Blog Tape

by | May 1, 2024 | Communication

Time waits for no one…

I often hear that one of the biggest challenges faced by event agencies is when clients appoint them and then don’t sign off on the work. It’s really frustrating when clients don’t return your calls and go silent isn’t it? To be led down the garden path and then, abruptly, be put on hold just as everything was about to get fun and exciting. Yet, this happens all the time in recruitment.

 

Why?

 

When companies decide to recruit, people get excited because everybody likes the first part of the recruitment process; everybody loves briefing the recruiter, telling them what they need. They love interviewing, meeting new people, talking about the role, the company and themselves. But then it is decision time and that’s when people freeze. This is when you find out who are ‘just’ the stakeholders and who are the real decision makers. A stakeholder may be someone important in your business, but they will not make a recruitment decision. This is when the recruiter realises all the decision makers are away on holiday or start pointing to others. Or when doubts and trepidation about the whole industry kick in and the reasons to recruit come into question. This is because recruitment is seen as something flexible, that can be paused right up until the moment the candidate is offered the job.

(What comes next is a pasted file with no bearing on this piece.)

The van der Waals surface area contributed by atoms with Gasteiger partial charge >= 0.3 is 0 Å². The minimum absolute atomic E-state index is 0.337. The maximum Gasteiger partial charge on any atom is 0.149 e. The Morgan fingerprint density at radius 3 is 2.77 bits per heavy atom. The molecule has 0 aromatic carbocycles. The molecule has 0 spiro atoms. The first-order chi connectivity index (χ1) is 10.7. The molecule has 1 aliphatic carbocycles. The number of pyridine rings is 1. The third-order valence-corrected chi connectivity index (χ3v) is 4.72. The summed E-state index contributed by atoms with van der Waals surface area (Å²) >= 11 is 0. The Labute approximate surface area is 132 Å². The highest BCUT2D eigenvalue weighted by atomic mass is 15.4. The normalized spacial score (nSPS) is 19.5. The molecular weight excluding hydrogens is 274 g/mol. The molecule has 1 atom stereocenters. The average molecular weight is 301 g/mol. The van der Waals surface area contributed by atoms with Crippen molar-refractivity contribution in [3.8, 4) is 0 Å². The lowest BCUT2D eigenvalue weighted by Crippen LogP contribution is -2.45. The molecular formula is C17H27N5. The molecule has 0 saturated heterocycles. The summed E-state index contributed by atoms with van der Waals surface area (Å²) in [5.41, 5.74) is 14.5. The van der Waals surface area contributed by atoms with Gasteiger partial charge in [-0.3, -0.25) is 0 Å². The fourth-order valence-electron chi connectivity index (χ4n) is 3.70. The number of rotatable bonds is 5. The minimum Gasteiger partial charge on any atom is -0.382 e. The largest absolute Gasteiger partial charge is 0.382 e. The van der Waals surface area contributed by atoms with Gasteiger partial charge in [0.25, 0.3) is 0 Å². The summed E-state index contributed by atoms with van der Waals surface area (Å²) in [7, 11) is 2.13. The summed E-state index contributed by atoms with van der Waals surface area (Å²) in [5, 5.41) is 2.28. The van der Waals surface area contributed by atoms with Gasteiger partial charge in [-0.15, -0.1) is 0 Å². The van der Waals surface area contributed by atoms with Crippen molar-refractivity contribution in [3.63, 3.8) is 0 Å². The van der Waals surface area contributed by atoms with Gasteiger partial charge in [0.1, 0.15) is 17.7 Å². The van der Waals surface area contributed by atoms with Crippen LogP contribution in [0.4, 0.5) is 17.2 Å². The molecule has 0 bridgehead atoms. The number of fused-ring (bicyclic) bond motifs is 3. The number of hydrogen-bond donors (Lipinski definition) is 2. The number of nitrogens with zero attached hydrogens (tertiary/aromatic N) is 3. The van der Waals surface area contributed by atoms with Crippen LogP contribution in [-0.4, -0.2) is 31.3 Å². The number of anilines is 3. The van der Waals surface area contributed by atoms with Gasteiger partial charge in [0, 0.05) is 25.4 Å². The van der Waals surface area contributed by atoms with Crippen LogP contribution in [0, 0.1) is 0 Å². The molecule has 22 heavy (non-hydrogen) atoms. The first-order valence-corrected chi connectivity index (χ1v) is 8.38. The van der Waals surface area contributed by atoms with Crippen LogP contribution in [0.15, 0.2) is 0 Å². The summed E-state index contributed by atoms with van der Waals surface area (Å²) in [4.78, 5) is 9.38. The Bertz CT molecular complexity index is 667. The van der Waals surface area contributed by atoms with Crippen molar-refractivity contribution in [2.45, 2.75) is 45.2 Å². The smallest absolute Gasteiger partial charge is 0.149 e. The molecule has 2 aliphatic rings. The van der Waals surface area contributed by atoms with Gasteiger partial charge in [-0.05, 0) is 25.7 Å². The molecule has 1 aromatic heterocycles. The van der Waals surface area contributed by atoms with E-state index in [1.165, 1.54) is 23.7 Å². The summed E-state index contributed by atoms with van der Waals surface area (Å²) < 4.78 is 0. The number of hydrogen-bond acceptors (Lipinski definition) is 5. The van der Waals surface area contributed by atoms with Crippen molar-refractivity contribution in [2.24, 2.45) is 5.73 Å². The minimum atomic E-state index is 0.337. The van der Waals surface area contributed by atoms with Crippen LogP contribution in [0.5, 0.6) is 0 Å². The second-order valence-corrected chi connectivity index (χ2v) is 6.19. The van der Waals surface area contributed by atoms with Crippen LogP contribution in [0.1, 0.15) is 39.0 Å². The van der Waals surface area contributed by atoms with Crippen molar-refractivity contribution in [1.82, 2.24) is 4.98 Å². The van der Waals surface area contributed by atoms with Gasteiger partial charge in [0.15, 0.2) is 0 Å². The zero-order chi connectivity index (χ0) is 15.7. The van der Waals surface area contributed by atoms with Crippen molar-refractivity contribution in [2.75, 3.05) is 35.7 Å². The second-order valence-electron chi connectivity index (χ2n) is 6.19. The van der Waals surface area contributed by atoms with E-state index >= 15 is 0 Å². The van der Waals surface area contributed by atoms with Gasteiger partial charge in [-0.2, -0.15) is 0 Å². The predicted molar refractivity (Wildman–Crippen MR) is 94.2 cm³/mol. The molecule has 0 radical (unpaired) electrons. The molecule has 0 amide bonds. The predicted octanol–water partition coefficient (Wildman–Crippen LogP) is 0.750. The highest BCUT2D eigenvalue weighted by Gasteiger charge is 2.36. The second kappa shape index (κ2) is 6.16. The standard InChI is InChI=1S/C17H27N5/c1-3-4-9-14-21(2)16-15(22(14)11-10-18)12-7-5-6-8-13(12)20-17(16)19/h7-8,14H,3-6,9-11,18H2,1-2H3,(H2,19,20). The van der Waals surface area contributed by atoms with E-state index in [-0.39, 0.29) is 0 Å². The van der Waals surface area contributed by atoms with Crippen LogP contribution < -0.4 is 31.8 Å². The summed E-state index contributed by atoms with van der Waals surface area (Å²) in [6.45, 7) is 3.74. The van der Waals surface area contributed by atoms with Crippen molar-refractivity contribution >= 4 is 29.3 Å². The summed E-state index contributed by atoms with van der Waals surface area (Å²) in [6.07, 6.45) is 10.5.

To delay recruitment mid-way is a really bad look for your brand; Most companies are trying to entice people in with the promise of a great company culture, but they fall at the first hurdle if the first employee experience is delays and being kept hanging about. It’s a small industry and people do share their experiences, and when you are a candidate waiting to hear if you have clinched that amazing role, no news is definitely not good news.

 

Delays and procrastination will lead to losing great talent. As a recruiter, there’s only so much I can do to keep a candidate waiting if they have another offer on the table. If a great candidate is looking for a new role, they are most probably looking at other opportunities too. Expecting a candidate to put their life on hold whilst you ponder their fate can come across as a tad arrogant and it may even mean having to start the whole process again.

 

Recruitment is one of the most important parts of a business because most companies are built on the strength and skills of their people; take a look at every agency’s website and you are bound to see the mantra of ‘our people are our business’ (other phrases are available). Yet I see so many companies treat candidates (i.e. potential employees and brand ambassadors) really badly, like a product or a subscription service that can be paused and put on hold for a while.

 

The recruitment process is a little bit like dating, with both parties eyeing each other up to see if a long-term match can be brokered. Recruitment is the fun start to a relationship, it’s the honeymoon period where you are both on best behaviour, before reality kicks in and you realise that you both snore and pass wind like regular people. How a company treats a potential employee at the start of the relationship is crucial; you are meant to be on best behaviour.

 

Recruitment as a strategy